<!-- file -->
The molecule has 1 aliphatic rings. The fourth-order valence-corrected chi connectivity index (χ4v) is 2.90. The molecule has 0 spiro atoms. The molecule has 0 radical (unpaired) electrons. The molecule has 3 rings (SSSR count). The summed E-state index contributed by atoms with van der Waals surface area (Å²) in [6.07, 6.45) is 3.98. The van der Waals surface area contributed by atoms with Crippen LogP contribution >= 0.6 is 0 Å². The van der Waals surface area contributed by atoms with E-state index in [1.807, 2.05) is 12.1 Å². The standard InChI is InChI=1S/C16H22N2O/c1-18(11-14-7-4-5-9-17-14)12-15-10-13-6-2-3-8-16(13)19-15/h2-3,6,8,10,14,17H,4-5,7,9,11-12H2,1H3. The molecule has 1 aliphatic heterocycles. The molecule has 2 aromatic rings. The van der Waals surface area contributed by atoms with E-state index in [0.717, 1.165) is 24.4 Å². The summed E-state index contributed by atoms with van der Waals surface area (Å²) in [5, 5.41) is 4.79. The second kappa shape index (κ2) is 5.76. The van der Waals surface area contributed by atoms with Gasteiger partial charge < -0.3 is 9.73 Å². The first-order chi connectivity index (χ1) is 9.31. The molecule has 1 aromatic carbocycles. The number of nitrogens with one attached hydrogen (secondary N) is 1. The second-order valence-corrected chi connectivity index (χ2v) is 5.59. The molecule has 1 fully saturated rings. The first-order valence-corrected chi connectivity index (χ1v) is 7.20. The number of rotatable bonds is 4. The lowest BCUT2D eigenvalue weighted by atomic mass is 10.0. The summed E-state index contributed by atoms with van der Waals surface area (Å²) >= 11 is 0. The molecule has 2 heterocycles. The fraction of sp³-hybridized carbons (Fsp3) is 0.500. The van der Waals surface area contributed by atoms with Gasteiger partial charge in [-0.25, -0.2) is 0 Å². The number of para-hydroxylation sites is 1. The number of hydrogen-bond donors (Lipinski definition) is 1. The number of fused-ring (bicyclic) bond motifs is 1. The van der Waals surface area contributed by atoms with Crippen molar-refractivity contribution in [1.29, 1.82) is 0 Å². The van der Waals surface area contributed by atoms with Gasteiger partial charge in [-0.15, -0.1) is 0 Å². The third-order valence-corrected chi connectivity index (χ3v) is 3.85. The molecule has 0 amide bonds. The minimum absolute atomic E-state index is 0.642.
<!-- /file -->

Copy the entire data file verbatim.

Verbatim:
The molecule has 1 aliphatic rings. The fourth-order valence-corrected chi connectivity index (χ4v) is 2.90. The molecule has 0 spiro atoms. The molecule has 0 radical (unpaired) electrons. The molecule has 3 rings (SSSR count). The summed E-state index contributed by atoms with van der Waals surface area (Å²) in [6.07, 6.45) is 3.98. The van der Waals surface area contributed by atoms with Crippen LogP contribution >= 0.6 is 0 Å². The van der Waals surface area contributed by atoms with E-state index in [1.807, 2.05) is 12.1 Å². The standard InChI is InChI=1S/C16H22N2O/c1-18(11-14-7-4-5-9-17-14)12-15-10-13-6-2-3-8-16(13)19-15/h2-3,6,8,10,14,17H,4-5,7,9,11-12H2,1H3. The molecule has 1 aliphatic heterocycles. The molecule has 2 aromatic rings. The van der Waals surface area contributed by atoms with E-state index in [0.717, 1.165) is 24.4 Å². The summed E-state index contributed by atoms with van der Waals surface area (Å²) in [5, 5.41) is 4.79. The second kappa shape index (κ2) is 5.76. The van der Waals surface area contributed by atoms with Gasteiger partial charge < -0.3 is 9.73 Å². The first-order chi connectivity index (χ1) is 9.31. The molecule has 1 aromatic carbocycles. The number of nitrogens with one attached hydrogen (secondary N) is 1. The second-order valence-corrected chi connectivity index (χ2v) is 5.59. The molecule has 1 fully saturated rings. The first-order valence-corrected chi connectivity index (χ1v) is 7.20. The number of rotatable bonds is 4. The lowest BCUT2D eigenvalue weighted by atomic mass is 10.0. The summed E-state index contributed by atoms with van der Waals surface area (Å²) >= 11 is 0. The molecule has 2 heterocycles. The fraction of sp³-hybridized carbons (Fsp3) is 0.500. The van der Waals surface area contributed by atoms with Gasteiger partial charge in [-0.25, -0.2) is 0 Å². The number of para-hydroxylation sites is 1. The number of hydrogen-bond donors (Lipinski definition) is 1. The number of fused-ring (bicyclic) bond motifs is 1. The van der Waals surface area contributed by atoms with Crippen molar-refractivity contribution in [1.29, 1.82) is 0 Å². The van der Waals surface area contributed by atoms with Gasteiger partial charge in [-0.15, -0.1) is 0 Å². The third-order valence-corrected chi connectivity index (χ3v) is 3.85. The molecule has 0 amide bonds. The minimum absolute atomic E-state index is 0.642.